ACO musicians on the uniquely visceral music of Bartók
In our next National Concert Season tour, the Orchestra will take on Dvořák's sublimely beautiful Serenade for Strings and Bartók’s visceral String Quartet No.5 – arranged for strings by Richard Tognetti – in one rewarding program.
While all ACO programs delight and challenge the Orchestra as much as our fifth tour, this combination of pieces – which will also include Pulitzer- and Grammy-winning New York-based composer Caroline Shaw's Entr'acte and Josef Suk’s Meditation on the Old Czech Hymn St Wenceslas – is particularly technically challenging, especially when it comes to the Bartók.
"To prepare for Bartók's String Quartet No.5 requires a lot of study, beyond learning the many fast and challenging notes on your instrument," ACO Cello Melissa Barnard says. "First, listening to the music repeatedly while following the score with all the parts helps to understand the complexity of how the lines fit together, then slowly learning your part and working it up to his (often frenzied) tempos, before we come together to pull it apart and then put it together again - phrase by phrase, section by section - until we have processed it enough in our brains and bodies to play movements through!"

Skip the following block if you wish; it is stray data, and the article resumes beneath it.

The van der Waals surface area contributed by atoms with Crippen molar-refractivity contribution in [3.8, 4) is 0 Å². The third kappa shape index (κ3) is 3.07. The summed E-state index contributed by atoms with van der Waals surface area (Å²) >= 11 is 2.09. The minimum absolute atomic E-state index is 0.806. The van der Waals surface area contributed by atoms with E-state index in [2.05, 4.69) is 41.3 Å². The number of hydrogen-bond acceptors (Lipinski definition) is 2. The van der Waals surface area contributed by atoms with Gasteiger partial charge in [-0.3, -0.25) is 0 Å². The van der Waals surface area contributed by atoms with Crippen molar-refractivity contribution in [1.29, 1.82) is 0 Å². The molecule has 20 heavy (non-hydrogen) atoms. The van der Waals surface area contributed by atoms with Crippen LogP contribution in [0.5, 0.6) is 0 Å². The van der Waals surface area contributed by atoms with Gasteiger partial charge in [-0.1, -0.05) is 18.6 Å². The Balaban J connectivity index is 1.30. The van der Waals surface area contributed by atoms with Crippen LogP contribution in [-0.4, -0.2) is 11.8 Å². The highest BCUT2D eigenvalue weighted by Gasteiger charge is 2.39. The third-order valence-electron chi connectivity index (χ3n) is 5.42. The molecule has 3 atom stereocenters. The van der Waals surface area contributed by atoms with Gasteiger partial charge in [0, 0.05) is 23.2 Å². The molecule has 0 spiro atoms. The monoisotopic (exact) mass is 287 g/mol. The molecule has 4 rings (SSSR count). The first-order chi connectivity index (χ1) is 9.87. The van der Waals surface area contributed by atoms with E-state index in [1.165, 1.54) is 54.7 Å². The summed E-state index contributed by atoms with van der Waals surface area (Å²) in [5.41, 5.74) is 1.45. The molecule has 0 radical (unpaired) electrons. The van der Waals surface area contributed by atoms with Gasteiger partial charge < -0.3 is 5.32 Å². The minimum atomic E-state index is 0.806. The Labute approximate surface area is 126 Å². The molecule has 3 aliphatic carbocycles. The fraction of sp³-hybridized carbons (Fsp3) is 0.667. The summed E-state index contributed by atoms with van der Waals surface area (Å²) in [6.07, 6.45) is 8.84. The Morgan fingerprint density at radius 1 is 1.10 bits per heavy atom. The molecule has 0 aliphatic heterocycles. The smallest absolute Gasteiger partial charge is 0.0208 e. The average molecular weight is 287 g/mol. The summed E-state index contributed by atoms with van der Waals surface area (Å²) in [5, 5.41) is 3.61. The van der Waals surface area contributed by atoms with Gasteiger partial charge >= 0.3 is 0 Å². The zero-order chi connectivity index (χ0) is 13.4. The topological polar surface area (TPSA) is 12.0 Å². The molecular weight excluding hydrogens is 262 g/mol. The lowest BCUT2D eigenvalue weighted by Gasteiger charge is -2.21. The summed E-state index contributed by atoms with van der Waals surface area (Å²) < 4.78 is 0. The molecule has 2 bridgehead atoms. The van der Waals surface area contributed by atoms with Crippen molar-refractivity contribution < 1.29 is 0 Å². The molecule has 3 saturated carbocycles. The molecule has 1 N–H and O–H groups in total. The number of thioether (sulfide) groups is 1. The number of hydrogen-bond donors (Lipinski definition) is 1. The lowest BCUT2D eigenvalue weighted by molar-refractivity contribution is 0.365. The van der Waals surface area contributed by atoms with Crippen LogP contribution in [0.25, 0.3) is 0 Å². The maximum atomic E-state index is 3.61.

"It’s a lot of fascinating detailed work," Melissa says. "Then you add the adrenalin of live performance to hopefully create an expressive and electrifying event. This is music I really look forward to playing as it’s a true event for a musician and a 'tour de force' for a quartet or chamber orchestra to perform."
We have been catching up with our musicians about what makes Bartók’s music so challenging for string players, and why the String Quartet No.5 will take them to the very extremes of their playing.
This really is music you’ve got to experience live. We can’t wait.
'Intoxicating and enchanting dance-like character'
Ike See, ACO Violin
'energetic and visceral'
Liz Woolnough, ACO Viola
'extreme emotional experiences'